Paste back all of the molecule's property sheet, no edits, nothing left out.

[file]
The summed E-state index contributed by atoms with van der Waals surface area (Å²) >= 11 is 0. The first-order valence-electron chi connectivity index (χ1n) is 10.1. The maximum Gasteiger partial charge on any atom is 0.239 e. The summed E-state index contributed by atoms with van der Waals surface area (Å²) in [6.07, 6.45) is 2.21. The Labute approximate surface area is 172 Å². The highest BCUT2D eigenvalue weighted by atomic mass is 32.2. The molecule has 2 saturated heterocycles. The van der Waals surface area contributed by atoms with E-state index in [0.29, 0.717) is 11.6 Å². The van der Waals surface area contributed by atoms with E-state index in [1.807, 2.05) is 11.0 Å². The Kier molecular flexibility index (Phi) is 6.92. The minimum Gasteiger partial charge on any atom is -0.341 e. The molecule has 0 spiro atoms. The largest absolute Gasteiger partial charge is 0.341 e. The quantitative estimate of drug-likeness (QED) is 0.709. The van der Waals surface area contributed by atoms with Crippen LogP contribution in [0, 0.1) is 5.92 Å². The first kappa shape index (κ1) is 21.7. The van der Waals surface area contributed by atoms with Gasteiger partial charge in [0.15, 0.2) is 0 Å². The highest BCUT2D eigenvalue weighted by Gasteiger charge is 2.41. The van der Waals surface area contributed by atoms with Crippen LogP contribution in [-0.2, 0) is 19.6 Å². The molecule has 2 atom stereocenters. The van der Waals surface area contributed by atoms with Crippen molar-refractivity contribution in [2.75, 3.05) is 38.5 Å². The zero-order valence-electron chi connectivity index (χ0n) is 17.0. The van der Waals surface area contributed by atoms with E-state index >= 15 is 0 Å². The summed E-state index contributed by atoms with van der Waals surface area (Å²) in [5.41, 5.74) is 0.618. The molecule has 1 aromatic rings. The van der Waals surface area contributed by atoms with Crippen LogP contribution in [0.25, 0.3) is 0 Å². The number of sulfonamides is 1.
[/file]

The summed E-state index contributed by atoms with van der Waals surface area (Å²) >= 11 is 0. The first-order valence-electron chi connectivity index (χ1n) is 10.1. The maximum Gasteiger partial charge on any atom is 0.239 e. The summed E-state index contributed by atoms with van der Waals surface area (Å²) in [6.07, 6.45) is 2.21. The Labute approximate surface area is 172 Å². The highest BCUT2D eigenvalue weighted by atomic mass is 32.2. The molecule has 2 saturated heterocycles. The van der Waals surface area contributed by atoms with E-state index in [0.29, 0.717) is 11.6 Å². The van der Waals surface area contributed by atoms with E-state index in [1.807, 2.05) is 11.0 Å². The Kier molecular flexibility index (Phi) is 6.92. The minimum Gasteiger partial charge on any atom is -0.341 e. The molecule has 0 spiro atoms. The largest absolute Gasteiger partial charge is 0.341 e. The quantitative estimate of drug-likeness (QED) is 0.709. The van der Waals surface area contributed by atoms with Crippen LogP contribution in [0, 0.1) is 5.92 Å². The first kappa shape index (κ1) is 21.7. The van der Waals surface area contributed by atoms with Gasteiger partial charge in [0.15, 0.2) is 0 Å². The highest BCUT2D eigenvalue weighted by Gasteiger charge is 2.41. The van der Waals surface area contributed by atoms with Crippen LogP contribution in [-0.2, 0) is 19.6 Å². The molecule has 2 atom stereocenters. The van der Waals surface area contributed by atoms with Crippen molar-refractivity contribution in [2.75, 3.05) is 38.5 Å². The zero-order valence-electron chi connectivity index (χ0n) is 17.0. The van der Waals surface area contributed by atoms with E-state index >= 15 is 0 Å². The summed E-state index contributed by atoms with van der Waals surface area (Å²) in [5.41, 5.74) is 0.618. The molecule has 1 aromatic rings. The van der Waals surface area contributed by atoms with Crippen LogP contribution in [0.25, 0.3) is 0 Å². The number of sulfonamides is 1.